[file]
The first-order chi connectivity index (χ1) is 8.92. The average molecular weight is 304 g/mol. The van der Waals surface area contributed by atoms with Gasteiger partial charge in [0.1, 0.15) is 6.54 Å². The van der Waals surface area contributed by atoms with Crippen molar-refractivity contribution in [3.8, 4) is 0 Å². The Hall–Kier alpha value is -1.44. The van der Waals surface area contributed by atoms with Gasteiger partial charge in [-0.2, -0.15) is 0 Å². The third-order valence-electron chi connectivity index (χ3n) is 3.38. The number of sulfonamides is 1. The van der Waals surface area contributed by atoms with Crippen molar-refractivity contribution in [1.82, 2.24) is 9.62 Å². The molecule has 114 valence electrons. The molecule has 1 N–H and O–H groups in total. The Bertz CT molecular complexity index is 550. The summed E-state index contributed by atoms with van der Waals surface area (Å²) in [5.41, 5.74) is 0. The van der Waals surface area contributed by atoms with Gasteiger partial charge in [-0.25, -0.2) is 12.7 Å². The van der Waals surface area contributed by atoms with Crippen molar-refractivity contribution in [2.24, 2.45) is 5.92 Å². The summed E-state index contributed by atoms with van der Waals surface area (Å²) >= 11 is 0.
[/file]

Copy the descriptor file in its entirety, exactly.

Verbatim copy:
The first-order chi connectivity index (χ1) is 8.92. The average molecular weight is 304 g/mol. The van der Waals surface area contributed by atoms with Gasteiger partial charge in [0.1, 0.15) is 6.54 Å². The van der Waals surface area contributed by atoms with Crippen molar-refractivity contribution in [3.8, 4) is 0 Å². The Hall–Kier alpha value is -1.44. The van der Waals surface area contributed by atoms with Gasteiger partial charge in [-0.2, -0.15) is 0 Å². The third-order valence-electron chi connectivity index (χ3n) is 3.38. The number of sulfonamides is 1. The van der Waals surface area contributed by atoms with Crippen molar-refractivity contribution in [1.82, 2.24) is 9.62 Å². The molecule has 114 valence electrons. The molecule has 1 N–H and O–H groups in total. The Bertz CT molecular complexity index is 550. The summed E-state index contributed by atoms with van der Waals surface area (Å²) in [5.41, 5.74) is 0. The van der Waals surface area contributed by atoms with Gasteiger partial charge in [-0.25, -0.2) is 12.7 Å². The van der Waals surface area contributed by atoms with Crippen molar-refractivity contribution in [2.24, 2.45) is 5.92 Å². The summed E-state index contributed by atoms with van der Waals surface area (Å²) >= 11 is 0.